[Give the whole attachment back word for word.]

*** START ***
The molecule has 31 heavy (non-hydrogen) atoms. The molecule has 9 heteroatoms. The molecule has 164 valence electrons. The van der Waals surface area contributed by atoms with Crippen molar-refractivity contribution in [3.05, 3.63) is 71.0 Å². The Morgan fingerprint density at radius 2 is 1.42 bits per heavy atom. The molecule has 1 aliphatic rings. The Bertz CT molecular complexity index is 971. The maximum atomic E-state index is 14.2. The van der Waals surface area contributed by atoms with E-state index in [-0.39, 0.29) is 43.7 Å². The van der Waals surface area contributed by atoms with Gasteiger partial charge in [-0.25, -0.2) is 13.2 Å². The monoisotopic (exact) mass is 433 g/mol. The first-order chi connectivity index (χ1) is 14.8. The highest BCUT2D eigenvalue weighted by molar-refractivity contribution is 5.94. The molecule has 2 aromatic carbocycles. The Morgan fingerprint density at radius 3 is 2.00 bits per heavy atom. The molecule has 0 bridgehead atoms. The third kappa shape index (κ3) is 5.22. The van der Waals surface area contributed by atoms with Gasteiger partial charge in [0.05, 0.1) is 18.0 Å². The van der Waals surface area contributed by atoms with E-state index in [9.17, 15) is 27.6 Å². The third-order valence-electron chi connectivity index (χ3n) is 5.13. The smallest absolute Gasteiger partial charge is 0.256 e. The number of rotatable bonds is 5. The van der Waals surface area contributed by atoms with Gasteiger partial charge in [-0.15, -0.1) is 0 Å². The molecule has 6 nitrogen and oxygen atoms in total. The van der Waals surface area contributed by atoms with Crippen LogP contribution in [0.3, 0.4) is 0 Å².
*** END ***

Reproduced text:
The molecule has 31 heavy (non-hydrogen) atoms. The molecule has 9 heteroatoms. The molecule has 164 valence electrons. The van der Waals surface area contributed by atoms with Crippen molar-refractivity contribution in [3.05, 3.63) is 71.0 Å². The Morgan fingerprint density at radius 2 is 1.42 bits per heavy atom. The molecule has 1 aliphatic rings. The Bertz CT molecular complexity index is 971. The maximum atomic E-state index is 14.2. The van der Waals surface area contributed by atoms with E-state index in [-0.39, 0.29) is 43.7 Å². The van der Waals surface area contributed by atoms with Gasteiger partial charge in [-0.25, -0.2) is 13.2 Å². The monoisotopic (exact) mass is 433 g/mol. The first-order chi connectivity index (χ1) is 14.8. The highest BCUT2D eigenvalue weighted by molar-refractivity contribution is 5.94. The molecule has 2 aromatic carbocycles. The Morgan fingerprint density at radius 3 is 2.00 bits per heavy atom. The molecule has 0 bridgehead atoms. The third kappa shape index (κ3) is 5.22. The van der Waals surface area contributed by atoms with Gasteiger partial charge in [0.05, 0.1) is 18.0 Å². The van der Waals surface area contributed by atoms with E-state index in [9.17, 15) is 27.6 Å². The third-order valence-electron chi connectivity index (χ3n) is 5.13. The smallest absolute Gasteiger partial charge is 0.256 e. The number of rotatable bonds is 5. The van der Waals surface area contributed by atoms with Gasteiger partial charge in [-0.15, -0.1) is 0 Å². The molecule has 6 nitrogen and oxygen atoms in total. The van der Waals surface area contributed by atoms with Crippen LogP contribution in [0.3, 0.4) is 0 Å².